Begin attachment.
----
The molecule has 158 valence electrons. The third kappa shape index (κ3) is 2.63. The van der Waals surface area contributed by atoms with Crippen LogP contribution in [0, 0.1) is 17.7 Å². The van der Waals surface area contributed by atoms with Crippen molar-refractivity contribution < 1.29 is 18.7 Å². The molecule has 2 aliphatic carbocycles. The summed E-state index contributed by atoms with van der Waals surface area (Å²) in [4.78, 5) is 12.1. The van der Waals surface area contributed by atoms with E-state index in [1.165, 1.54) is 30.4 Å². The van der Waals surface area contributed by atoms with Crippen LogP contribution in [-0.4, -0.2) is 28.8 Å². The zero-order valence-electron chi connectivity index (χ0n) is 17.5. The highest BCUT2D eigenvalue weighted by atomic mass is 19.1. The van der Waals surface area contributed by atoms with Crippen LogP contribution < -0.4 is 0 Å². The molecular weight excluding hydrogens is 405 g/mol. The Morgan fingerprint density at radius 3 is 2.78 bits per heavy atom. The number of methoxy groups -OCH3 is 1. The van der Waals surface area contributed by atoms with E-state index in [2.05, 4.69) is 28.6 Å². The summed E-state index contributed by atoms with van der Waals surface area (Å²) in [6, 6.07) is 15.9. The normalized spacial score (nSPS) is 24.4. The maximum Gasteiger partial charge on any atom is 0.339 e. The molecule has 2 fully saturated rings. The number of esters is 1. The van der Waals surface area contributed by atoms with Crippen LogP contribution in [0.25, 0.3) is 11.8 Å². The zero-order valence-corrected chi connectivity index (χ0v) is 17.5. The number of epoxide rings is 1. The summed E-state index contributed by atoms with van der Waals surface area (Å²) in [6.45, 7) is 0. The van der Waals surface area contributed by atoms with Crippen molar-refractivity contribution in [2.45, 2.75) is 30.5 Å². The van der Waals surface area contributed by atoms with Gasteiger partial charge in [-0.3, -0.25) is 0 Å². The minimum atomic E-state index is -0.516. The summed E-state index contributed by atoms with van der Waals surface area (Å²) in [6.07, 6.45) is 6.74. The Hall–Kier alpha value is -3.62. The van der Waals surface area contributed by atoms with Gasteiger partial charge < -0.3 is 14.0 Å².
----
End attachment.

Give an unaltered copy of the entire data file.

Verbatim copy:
The molecule has 158 valence electrons. The third kappa shape index (κ3) is 2.63. The van der Waals surface area contributed by atoms with Crippen LogP contribution in [0, 0.1) is 17.7 Å². The van der Waals surface area contributed by atoms with Crippen molar-refractivity contribution < 1.29 is 18.7 Å². The molecule has 2 aliphatic carbocycles. The summed E-state index contributed by atoms with van der Waals surface area (Å²) in [4.78, 5) is 12.1. The van der Waals surface area contributed by atoms with E-state index in [1.165, 1.54) is 30.4 Å². The van der Waals surface area contributed by atoms with Crippen LogP contribution in [-0.4, -0.2) is 28.8 Å². The zero-order valence-electron chi connectivity index (χ0n) is 17.5. The highest BCUT2D eigenvalue weighted by atomic mass is 19.1. The van der Waals surface area contributed by atoms with Crippen LogP contribution < -0.4 is 0 Å². The molecular weight excluding hydrogens is 405 g/mol. The Morgan fingerprint density at radius 3 is 2.78 bits per heavy atom. The number of methoxy groups -OCH3 is 1. The van der Waals surface area contributed by atoms with E-state index in [2.05, 4.69) is 28.6 Å². The summed E-state index contributed by atoms with van der Waals surface area (Å²) in [6, 6.07) is 15.9. The normalized spacial score (nSPS) is 24.4. The maximum Gasteiger partial charge on any atom is 0.339 e. The molecule has 2 fully saturated rings. The number of esters is 1. The van der Waals surface area contributed by atoms with Crippen LogP contribution in [0.25, 0.3) is 11.8 Å². The zero-order valence-corrected chi connectivity index (χ0v) is 17.5. The number of epoxide rings is 1. The summed E-state index contributed by atoms with van der Waals surface area (Å²) in [6.45, 7) is 0. The van der Waals surface area contributed by atoms with Crippen molar-refractivity contribution in [2.45, 2.75) is 30.5 Å². The van der Waals surface area contributed by atoms with Gasteiger partial charge in [-0.3, -0.25) is 0 Å². The minimum atomic E-state index is -0.516. The summed E-state index contributed by atoms with van der Waals surface area (Å²) in [6.07, 6.45) is 6.74. The Hall–Kier alpha value is -3.62. The van der Waals surface area contributed by atoms with Gasteiger partial charge < -0.3 is 14.0 Å².